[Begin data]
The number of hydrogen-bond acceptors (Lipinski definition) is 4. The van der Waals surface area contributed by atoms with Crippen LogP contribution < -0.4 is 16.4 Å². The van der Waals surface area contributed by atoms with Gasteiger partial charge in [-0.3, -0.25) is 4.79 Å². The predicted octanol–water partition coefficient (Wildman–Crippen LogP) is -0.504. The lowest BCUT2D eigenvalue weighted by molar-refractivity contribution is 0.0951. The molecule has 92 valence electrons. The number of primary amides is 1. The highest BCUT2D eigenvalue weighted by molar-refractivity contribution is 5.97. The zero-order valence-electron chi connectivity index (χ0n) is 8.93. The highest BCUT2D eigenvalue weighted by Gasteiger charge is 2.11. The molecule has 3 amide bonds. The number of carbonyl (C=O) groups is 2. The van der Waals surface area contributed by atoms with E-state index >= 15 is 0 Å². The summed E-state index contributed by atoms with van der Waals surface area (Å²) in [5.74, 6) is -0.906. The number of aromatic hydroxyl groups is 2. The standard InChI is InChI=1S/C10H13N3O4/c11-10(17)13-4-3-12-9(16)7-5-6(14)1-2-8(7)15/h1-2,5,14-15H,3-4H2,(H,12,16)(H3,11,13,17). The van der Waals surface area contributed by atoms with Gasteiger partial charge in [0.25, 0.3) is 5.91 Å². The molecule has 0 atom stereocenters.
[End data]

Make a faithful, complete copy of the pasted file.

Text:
The number of hydrogen-bond acceptors (Lipinski definition) is 4. The van der Waals surface area contributed by atoms with Crippen LogP contribution < -0.4 is 16.4 Å². The van der Waals surface area contributed by atoms with Gasteiger partial charge in [-0.3, -0.25) is 4.79 Å². The predicted octanol–water partition coefficient (Wildman–Crippen LogP) is -0.504. The lowest BCUT2D eigenvalue weighted by molar-refractivity contribution is 0.0951. The molecule has 92 valence electrons. The number of primary amides is 1. The highest BCUT2D eigenvalue weighted by molar-refractivity contribution is 5.97. The zero-order valence-electron chi connectivity index (χ0n) is 8.93. The highest BCUT2D eigenvalue weighted by Gasteiger charge is 2.11. The molecule has 3 amide bonds. The number of carbonyl (C=O) groups is 2. The van der Waals surface area contributed by atoms with E-state index >= 15 is 0 Å². The summed E-state index contributed by atoms with van der Waals surface area (Å²) in [5.74, 6) is -0.906. The number of aromatic hydroxyl groups is 2. The standard InChI is InChI=1S/C10H13N3O4/c11-10(17)13-4-3-12-9(16)7-5-6(14)1-2-8(7)15/h1-2,5,14-15H,3-4H2,(H,12,16)(H3,11,13,17). The van der Waals surface area contributed by atoms with Gasteiger partial charge in [0.25, 0.3) is 5.91 Å². The molecule has 0 atom stereocenters.